November 21, 2017 - 5:06 pm
Updated November 21, 2017 - 9:58 pm
An FBI official said Tuesday that he thinks local and federal authorities will eventually come close to answering a central question remaining after the deadly Oct. 1 mass shooting on the Strip: why.
“Everyone wants to know why,” FBI Special Agent Aaron Rouse told an interviewer on radio station KNPR-FM’s “State of Nevada” program. “That includes the FBI, that includes Metropolitan police. And I believe when this is finalized, we’re going to come as close as possible to answering that question.”
A shooter fired into a crowd of more than 22,000 concertgoers outside Mandalay Bay, killing 58 people and injuring hundreds more. Nearly two months have passed since the shooting, but the flow of information from authorities has largely halted.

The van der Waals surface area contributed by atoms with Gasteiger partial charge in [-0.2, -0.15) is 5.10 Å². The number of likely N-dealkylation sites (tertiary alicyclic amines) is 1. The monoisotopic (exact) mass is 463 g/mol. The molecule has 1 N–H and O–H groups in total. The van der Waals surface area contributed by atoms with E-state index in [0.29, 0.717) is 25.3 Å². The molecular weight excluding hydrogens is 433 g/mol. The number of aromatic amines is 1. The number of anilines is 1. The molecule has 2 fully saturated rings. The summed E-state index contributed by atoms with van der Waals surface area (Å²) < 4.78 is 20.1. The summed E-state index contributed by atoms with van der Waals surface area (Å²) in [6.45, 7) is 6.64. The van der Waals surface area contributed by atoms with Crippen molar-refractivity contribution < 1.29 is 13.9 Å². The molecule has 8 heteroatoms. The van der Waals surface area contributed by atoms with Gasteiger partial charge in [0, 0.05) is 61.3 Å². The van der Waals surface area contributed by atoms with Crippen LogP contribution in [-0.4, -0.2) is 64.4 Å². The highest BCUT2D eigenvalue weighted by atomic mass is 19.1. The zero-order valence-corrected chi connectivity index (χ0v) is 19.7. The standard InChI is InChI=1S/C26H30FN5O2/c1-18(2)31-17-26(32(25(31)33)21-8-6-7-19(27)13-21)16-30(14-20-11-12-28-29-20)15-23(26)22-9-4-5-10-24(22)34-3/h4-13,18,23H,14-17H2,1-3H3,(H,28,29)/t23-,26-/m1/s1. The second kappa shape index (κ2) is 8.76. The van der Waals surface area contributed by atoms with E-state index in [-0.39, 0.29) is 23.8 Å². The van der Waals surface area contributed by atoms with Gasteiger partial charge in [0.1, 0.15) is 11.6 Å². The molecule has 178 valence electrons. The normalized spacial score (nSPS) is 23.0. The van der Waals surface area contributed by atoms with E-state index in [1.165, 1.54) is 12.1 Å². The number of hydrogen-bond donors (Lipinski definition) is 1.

The last media briefing was Oct. 13, and during that session, Clark County Sheriff Joe Lombardo and Rouse provided little new information and took no media questions. Mounting unanswered questions have been accompanied by a lockdown of public records related to the shooting.
On Nov. 3, the Las Vegas Review-Journal sued to obtain 911 recordings and emergency-call logs from the night of the shooting, evidence crucial to informing the public about the deadliest mass shooting in modern American history.
When asked when the public could expect the FBI’s Route 91 Harvest festival shooting report, Rouse declined to provide a timeline.
“I doubt it’s going to take a very, very long time based upon what I know today,” he said. “But I want to get it right.”
FBI reports have come slowly after other mass shootings. For example, the agency took nearly five years to release findings after the 2012 Sandy Hook Elementary School shooting, which left 26 people dead in Newtown, Connecticut.
The report, which spanned more than 1,500 pages, was made public only last month.